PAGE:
Why do you pick up a baby who is crying?

Ronald Mah, MA Psychology, Ph.D. Higher Education & Social Change on Sep 24, 2019 in Mood and Feelings

Why do you pick up a baby who is crying?

The baby is in distress over discomfort, hunger, being startled, and so forth. Babies in distress who are not attended to, slide into despair. You can hear the difference in their cry.

Why do you pick up a baby who is crying?

Because babies do not know how to self-soothe. You pick up the baby to soothe him or her so that he/she doesn't go into despair, which ignites a whole set of other emotional and psychological issues potentially.

Why do you pick up a baby who is crying?

Because as you soothe the baby, the baby learns how to self-soothe. He/she eventually learns to rock him/herself gently the way you rock him/her. He/she eventually learns to caress him/herself around his/her face and body, the way you caress him/her. He/she eventually learns to murmur in the same tone (but in baby language) the gentle nurturing sounds that he/she has heard from you. Babies learn how to self-soothe by being soothed by loving caretakers.

Babies that are soothed learn and are modeled behaviors that they eventually use to soothe others as they grow older.

Babies that learn how to self-soothe become children, teenagers, and adults who know how to self-soothe and know how to soothe others.

Babies that DO NOT learn how to self-soothe become children, teenagers, and adults who DO NOT know how to self-soothe or soothe others.

Children who do not know how to self-soothe, will act out to gain the fourth cousin twice removed of nurturing- that is, negative attention. They take the negative attention because that is all they feel they can get. And you need to celebrate their acting out, because their acting out is a cry for help. The cry for help although the baby or child may not know it, is also a cry of hope. Babies that stop crying have lost hope. This can result in the failure to thrive syndrome. Children who stop acting out have also lost hope and may slide deeply into depression.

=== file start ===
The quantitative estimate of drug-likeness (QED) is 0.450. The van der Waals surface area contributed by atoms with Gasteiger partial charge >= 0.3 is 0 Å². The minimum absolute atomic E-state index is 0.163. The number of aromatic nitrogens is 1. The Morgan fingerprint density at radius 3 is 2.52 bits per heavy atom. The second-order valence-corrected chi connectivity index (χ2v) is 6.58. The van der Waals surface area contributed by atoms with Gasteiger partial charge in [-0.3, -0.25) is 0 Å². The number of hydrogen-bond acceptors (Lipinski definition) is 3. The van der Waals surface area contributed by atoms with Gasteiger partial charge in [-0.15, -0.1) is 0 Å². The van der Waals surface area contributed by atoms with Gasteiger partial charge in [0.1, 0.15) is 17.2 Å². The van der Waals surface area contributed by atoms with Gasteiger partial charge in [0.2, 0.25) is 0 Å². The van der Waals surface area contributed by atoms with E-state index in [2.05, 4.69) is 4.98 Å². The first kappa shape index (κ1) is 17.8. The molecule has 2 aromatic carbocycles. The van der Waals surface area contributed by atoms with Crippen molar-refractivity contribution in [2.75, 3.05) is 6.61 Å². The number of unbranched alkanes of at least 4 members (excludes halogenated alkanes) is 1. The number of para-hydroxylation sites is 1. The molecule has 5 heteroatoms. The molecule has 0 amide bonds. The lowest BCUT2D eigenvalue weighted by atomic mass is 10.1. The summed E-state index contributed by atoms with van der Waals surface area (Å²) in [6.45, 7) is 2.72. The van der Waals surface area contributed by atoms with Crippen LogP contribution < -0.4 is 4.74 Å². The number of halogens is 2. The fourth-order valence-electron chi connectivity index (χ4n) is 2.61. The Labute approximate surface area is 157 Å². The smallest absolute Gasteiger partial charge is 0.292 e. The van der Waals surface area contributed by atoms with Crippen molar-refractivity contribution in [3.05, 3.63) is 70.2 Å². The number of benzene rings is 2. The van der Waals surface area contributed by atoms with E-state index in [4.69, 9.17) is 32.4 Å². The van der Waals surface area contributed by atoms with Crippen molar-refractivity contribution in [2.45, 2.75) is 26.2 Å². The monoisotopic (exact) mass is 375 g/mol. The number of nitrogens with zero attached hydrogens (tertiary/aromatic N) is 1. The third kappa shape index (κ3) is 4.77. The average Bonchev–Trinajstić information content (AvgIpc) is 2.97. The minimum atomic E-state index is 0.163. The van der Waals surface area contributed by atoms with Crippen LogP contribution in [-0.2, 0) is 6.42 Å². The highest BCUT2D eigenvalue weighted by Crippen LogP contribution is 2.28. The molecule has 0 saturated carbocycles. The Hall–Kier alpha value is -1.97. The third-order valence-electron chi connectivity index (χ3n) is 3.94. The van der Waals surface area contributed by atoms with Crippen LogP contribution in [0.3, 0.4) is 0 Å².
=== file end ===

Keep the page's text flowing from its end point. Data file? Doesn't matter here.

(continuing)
Teenagers and adults who do not know how to self-soothe, will use alcohol, drugs, sex, food, self-injury, and any number of other dysfunctional behaviors in order to self-soothe. If they lose hope, they may also fall into patterns of short-term gratuitous or hedonistic behaviors that can be self-destructive. Long-term goals or dreams become irrelevant with life experiences and views of hopelessness and helplessness.

Teenagers and adults who do not know how to self-soothe, will get into a relationship with you, and demand that you always perfectly soothe them when they are in need. And, if for some reason, you fail to soothe them when their distress spirals immediately into despair, they will lash out and punish you for your betrayal. This can be borderline personality disorder tendencies in action. This type of behavior can become endemic in problematic couples relationships. Or, they may not know how to soothe YOU or others effectively or appropriately. Other personality disorders may arise from the same issues.

Parents who do not know how to self-soothe will overcompensate soothing for their children as they seek to prevent their children suffering the despair they experienced- often despite their children not feeling despair. The consequence of this may be narcissistic and entitled (spoiled) children who proceed with problems into second (their own intimacy relationships) and third generations (their children).

Why do you pick up a baby who is crying?

Because this is how they learn that in the big wide world, there is someone who cares that he/she is in distress.

Why do you pick up a baby who is crying?

Because this is the fundamental behavior of all those wonderful attachment theories!

Why do some people advocate letting them "cry it out?" On a humorous note, I recall research that came out a few years ago, that the tone and pitch of a baby's cry is designed to bug the heck out of us! Duh! That makes us want to get the baby not to cry of course. Some people advocate letting babies "cry it out" because they are focusing on a practical problem and focusing on the behavior itself. It's a legitimate problem to be handled in any number of ways. But it needs to be handled so that babies can have secure attachment.

Why do you pick up a baby who is crying?

Because a cry of discomfort also is a cry of need. If adults don't respond to the cry, the "cry it out" advocates are correct... the baby will stop crying. The baby will stop crying because beyond the cry being a cry of discomfort, it also becomes a cry of hope. When babies, children, teens, and adults lose hope, they don't cry out anymore. Crying out, acting out, and other behaviors are the cries to caregivers (personal and professional) that need to be responded to.

This is how I explain this issue to parents, teachers, and other human services professionals. They get it. At the core, it's still about attachment.

Ronald Mah is a Licensed Marriage & Family Therapist in San Leandro, CA.
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